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By Richard Danielson March 28, 2013

Work underway to put New Urbanism concepts into development codes

Among Bob Buckhorn's campaign promises on his to-do list for his first year in office was to encourage development in urban neighborhoods by writing New Urbanism concepts and form-based zoning into Tampa's development codes.

We've noted before that this was probably an overly ambitious goal for Buckhorn's first year in office, but it is happening. Some efforts to incorporate New Urbanist guidelines into city code already were underway before Buckhorn took office, but he has accelerated the process, city planners say.

New Urbanism is an approach to city planning that values creating walkable neighborhoods with a distinct sense of place and a mix of housing, stores, places to eat and public spaces like parks. Form-based codes are a tool that is used to achieve a vision that is shaped by the community in question and addresses the relationship between building facades and public spaces, the form and mass of buildings in relation to each other and the scale and types of streets and blocks.

A centerpiece of Buckhorn's commitment to New Urbanism is his InVision Tampa plan. In 2012, the city used a $1.18 million federal grant to hire AECOM, a Fortune 500 consulting firm, to help the city reach out to residents, businesses, property owners and others about the future of the "center city” — the central business district, plus the Channel District, Ybor City, North Hyde Park, the University of Tampa, West Riverfront, Old West Tampa, Tampa Heights and V.M. Ybor.

The 136-page plan, released in November, presents a vision for a "community of livable places, connected people and collaborative progress that embraces and celebrates its river and waterfront." It calls for:

• Reimagining and refocusing activity on the Hillsborough River. That includes the Riverwalk, but also developing the west bank of the river as an urban village with its own waterfront trails.

• Creating livable neighborhoods in the center city, with a downtown grocery store and other retail.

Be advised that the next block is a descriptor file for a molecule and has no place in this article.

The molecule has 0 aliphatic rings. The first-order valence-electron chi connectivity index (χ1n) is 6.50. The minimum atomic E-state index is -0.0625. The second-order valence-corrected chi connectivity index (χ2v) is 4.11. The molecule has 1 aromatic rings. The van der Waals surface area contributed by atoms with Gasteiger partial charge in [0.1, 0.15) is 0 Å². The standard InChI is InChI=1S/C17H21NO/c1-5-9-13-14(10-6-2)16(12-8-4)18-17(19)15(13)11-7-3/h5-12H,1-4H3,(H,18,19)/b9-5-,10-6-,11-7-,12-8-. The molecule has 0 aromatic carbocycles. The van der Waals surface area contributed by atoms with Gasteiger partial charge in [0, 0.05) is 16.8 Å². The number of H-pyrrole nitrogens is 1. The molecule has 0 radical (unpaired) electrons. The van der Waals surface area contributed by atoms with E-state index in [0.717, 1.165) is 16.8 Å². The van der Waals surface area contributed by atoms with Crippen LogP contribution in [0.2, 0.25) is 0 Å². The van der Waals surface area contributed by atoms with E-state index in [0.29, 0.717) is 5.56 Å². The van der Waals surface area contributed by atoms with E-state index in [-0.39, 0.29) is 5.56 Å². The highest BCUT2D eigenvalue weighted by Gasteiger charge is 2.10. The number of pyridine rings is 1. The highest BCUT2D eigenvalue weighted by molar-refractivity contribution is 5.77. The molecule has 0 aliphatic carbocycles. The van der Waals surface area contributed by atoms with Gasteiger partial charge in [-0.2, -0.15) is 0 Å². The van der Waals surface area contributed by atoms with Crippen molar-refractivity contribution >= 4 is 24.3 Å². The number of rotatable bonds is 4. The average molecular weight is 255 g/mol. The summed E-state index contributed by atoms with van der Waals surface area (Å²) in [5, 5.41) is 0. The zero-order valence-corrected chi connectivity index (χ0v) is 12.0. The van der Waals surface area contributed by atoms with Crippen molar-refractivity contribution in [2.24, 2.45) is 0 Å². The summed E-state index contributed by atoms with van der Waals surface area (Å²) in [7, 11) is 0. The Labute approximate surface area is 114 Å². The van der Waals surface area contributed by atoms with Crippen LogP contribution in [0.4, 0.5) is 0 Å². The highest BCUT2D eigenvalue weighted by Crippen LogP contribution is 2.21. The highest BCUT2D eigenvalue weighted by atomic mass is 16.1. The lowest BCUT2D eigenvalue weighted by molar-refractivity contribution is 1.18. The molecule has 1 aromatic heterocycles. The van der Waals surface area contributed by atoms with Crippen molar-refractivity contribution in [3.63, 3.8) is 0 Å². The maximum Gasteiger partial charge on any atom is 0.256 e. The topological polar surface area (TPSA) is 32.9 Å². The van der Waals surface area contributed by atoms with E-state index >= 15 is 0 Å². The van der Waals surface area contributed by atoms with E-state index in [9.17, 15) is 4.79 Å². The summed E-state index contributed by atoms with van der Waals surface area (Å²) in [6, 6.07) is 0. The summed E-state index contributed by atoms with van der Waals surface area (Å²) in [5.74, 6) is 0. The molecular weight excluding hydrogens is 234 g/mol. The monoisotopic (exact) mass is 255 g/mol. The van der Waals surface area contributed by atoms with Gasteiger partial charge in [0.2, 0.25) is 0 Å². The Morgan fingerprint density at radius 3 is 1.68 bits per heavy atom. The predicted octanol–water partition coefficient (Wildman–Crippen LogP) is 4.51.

• Strengthening links between downtown and nearby neighborhoods. Why not, the plan says, turn Tampa Street and Florida Avenue — now one-way streets dedicated to moving masses of commuters into and out of downtown quickly — into local, two-way streets with lower speed limits, on-street parking and more of a neighborhood feel?

• Make pedestrians and cyclists feel safe and welcome. This could mean creating a east-west "green spine" — a multipurpose trail that could run generally from the V.M. Ybor neighborhood, down Nuccio Parkway, through downtown, over the river, past the University of Tampa and out to West Tampa.

• Create urban patterns that support transit by guiding development to create the kind of density that supports the use of transit.

But for all its detail, the InVision Tampa plan does not have the force of law. It distills Buckhorn's vision and serves as a blueprint for what he wants to do, but it has not been endorsed by the City Council or incorporated as a whole into either the city's comprehensive land-use plan or city development codes.

That's where some other projects come in. Working with residents and others in Seminole Heights, the city began creating a vision for the use of form-based codes before Buckhorn was elected, but that work has continued.

To date, form-based codes have been adopted as part of the city code for some parts of Seminole Heights and are in the pipeline for others.

With InVision Tampa as a guide, the city and AECOM also are working to revise development codes for the Nebraska Avenue corridor and the central business district.